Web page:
Computers, Materials & Continua

High Throughput Scheduling Algorithms for Input Queued Packet Switches

R. Chithra Devi1,*, D. Jemi Florinabel2 and Narayanan Prasanth3

1Department of IT, Dr. Sivanthi Aditanar College of Engineering, Tiruchendur, 628205, India
2Department of CSE, Dr. Sivanthi Aditanar College of Engineering, Tiruchendur, 628205, India
3School of CSE, Vellore Institute of Technology, Vellore, 632014, India
*Corresponding Author: R. Chithra Devi. Email: rcdnnp@gmail.com
Received: 10 April 2021; Accepted: 20 May 2021

Abstract: The high-performance computing paradigm needs high-speed switching fabrics to meet the heavy traffic generated by their applications. These switching fabrics are efficiently driven by the deployed scheduling algorithms. In this paper, we proposed two scheduling algorithms for input queued switches whose operations are based on ranking procedures. At first, we proposed a Simple 2-Bit (S2B) scheme which uses binary ranking procedure and queue size for scheduling the packets. Here, the Virtual Output Queue (VOQ) set with maximum number of empty queues receives higher rank than other VOQ’s. Through simulation, we showed S2B has better throughput performance than Highest Ranking First (HRF) arbitration under uniform, and non-uniform traffic patterns. To further improve the throughput-delay performance, an Enhanced 2-Bit (E2B) approach is proposed. This approach adopts an integer representation for rank, which is the number of empty queues in a VOQ set. The simulation result shows E2B outperforms S2B and HRF scheduling algorithms with maximum throughput-delay performance. Furthermore, the algorithms are simulated under hotspot traffic and E2B proves to be more efficient.

Keywords: Crossbar switch; input queued switch; virtual output queue; scheduling algorithm; high performance computing

1  Introduction

In recent years, a lot of the commercial and scientific application requires high-performance computing (HPC). Modeling the environmental issues, product designing, materials, and biological research, managing Internet traffic are such example applications [1]. HPC is a paradigm that solves problems that demand a high degree of computations in a shorter time with maximum accuracy [2]. HPC aggregates resources from multiple machines or computes nodes to build a powerful infrastructure such as a high-end cluster, supercomputer, grid, or cloud to resolve complex problems [3]. An HPC cluster consist of a large number of worker nodes and servers interconnected through a high-speed network using a Gigabit Ethernet preferably InfiniBand or Myrinet. The performance of the cluster largely depends on how fast the data communication was established between their components. As data are mostly residing in data centers, which are accessed by various resources in the cluster might create huge IP traffic around them. In some centers, Storage Area Networks (SAN) are used for carrying data between these cluster resources despite its implementation complexity. However, a widely preferred option for these data centers is to use high-speed switches [4]. These switches can provide high-speed data transmission with maximum throughput and minimum latency on any kind of traffic [5]. As the number of compute node get increases, the traffic around the data center too increase. As a result, the number of ports in the switch fabric has been increased however it is not a viable solution because it might minimize the data throughput [6].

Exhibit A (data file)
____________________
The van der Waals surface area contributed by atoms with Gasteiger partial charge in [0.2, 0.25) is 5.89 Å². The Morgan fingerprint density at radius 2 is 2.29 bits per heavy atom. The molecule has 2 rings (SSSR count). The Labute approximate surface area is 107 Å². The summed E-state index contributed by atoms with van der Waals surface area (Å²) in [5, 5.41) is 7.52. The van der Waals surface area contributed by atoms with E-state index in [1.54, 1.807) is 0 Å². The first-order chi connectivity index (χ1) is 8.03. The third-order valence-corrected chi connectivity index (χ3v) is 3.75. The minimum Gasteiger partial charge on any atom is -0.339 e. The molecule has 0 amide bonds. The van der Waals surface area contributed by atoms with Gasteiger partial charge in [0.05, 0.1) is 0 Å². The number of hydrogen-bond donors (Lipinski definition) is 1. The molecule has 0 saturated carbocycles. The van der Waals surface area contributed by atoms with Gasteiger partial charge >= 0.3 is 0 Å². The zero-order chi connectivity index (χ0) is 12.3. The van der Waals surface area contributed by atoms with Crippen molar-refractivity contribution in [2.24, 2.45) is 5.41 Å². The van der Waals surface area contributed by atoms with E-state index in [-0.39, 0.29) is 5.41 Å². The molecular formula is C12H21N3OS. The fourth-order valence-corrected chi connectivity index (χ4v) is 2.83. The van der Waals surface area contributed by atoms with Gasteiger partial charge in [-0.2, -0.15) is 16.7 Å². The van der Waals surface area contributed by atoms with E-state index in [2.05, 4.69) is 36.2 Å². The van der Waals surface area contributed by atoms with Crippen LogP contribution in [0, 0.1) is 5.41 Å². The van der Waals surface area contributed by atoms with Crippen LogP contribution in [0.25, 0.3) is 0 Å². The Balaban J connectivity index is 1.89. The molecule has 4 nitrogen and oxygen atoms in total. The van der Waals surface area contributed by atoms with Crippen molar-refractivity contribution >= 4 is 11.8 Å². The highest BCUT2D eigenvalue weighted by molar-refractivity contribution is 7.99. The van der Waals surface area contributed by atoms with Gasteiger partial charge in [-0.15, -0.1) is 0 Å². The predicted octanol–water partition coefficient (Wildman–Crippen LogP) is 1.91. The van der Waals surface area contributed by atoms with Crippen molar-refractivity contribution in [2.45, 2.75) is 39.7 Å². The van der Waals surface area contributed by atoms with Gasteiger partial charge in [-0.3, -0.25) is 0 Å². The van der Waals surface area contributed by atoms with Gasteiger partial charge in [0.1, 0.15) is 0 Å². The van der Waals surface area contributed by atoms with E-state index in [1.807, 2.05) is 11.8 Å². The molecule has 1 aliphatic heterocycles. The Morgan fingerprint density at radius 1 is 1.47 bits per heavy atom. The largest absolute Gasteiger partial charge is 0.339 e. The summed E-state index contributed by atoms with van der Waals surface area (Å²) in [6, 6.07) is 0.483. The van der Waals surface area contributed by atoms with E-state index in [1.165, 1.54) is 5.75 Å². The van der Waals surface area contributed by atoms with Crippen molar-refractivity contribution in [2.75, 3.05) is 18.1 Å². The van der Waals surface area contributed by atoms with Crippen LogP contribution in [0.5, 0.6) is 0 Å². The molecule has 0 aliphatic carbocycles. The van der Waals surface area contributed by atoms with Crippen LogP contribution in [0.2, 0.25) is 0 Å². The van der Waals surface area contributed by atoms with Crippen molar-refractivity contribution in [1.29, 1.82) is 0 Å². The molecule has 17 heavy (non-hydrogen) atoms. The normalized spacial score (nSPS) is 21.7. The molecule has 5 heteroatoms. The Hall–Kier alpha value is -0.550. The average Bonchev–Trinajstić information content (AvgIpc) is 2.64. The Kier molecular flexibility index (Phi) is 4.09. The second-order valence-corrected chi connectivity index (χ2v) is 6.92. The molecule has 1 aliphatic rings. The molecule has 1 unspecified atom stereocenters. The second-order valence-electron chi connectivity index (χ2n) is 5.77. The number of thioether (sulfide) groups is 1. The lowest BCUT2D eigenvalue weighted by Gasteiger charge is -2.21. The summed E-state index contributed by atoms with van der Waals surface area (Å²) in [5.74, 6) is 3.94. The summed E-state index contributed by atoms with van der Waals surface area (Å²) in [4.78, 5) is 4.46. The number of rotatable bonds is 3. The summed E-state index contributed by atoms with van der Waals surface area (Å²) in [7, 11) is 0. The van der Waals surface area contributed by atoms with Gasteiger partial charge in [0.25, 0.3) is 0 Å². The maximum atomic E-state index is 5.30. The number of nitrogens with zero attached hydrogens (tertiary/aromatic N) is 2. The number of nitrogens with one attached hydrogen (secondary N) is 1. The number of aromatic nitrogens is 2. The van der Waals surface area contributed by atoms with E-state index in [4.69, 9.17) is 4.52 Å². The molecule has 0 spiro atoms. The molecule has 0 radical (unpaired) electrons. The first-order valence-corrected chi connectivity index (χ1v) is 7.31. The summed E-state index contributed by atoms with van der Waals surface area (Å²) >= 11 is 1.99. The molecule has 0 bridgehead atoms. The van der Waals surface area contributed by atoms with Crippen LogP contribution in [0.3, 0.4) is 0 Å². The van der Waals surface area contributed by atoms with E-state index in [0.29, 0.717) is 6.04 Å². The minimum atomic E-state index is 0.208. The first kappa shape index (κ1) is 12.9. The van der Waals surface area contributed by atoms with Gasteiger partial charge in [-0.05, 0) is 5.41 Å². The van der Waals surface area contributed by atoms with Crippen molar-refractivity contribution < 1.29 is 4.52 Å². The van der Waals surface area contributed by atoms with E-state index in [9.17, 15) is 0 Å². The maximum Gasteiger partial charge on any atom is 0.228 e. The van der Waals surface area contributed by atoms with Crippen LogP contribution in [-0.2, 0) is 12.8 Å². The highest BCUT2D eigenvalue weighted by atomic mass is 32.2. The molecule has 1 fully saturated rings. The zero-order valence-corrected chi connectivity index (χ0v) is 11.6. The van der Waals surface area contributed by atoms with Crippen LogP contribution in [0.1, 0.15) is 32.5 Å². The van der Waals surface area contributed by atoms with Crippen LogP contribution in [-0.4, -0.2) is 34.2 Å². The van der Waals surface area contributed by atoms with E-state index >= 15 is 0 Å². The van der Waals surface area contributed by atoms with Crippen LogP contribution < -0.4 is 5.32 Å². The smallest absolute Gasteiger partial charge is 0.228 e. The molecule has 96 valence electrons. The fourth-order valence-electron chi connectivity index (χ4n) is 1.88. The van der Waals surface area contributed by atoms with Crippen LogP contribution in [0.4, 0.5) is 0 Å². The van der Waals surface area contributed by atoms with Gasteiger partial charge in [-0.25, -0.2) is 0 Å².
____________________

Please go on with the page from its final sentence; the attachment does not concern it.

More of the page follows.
In order to design a fast as well as cheap switch, crossbar fabric is preferred. Here, between input and output ports all possible permutation of connections can be designed. A crossbar switch fabric can be classified as Input Queued (IQ), Output Queued (OQ), Combined Input and Output Queued (CIOQ) and Crosspoint Queued (CQ) switches [7]. Among all the types of crossbars, input queued switch remains simple to implement and more effective because the memory bandwidth required for packet transmission at each timeslot is very less. This makes it highly preferred and most suitable for high-speed communications in Internet routers or data centers [7,8,9]. The structure of the IQ switch is shown in Fig. 1 and is discussed detailed in Section 3. A switch is driven by its arbitration scheme, which makes it more powerful. The performance of a switch is purely based on its employed scheduling algorithm. In IQ switch, iterative scheduling is preferred by various scheduling schemes such as iSLIP, RRM, etc. where scheduling is done in three phases: request, grant and accept. A matching request is sent by each input to the output during the request phase. One of the received requests is selected by the output during the grant phase. Respective Input will accept one of the available grants received from the output in the last phase. The same set of handshake operations will be performed at each iteration to establish a maximum matching. The drawback of the scheme, it is not possible to achieve maximum matching at every timeslot and hence suffers from average throughput performance.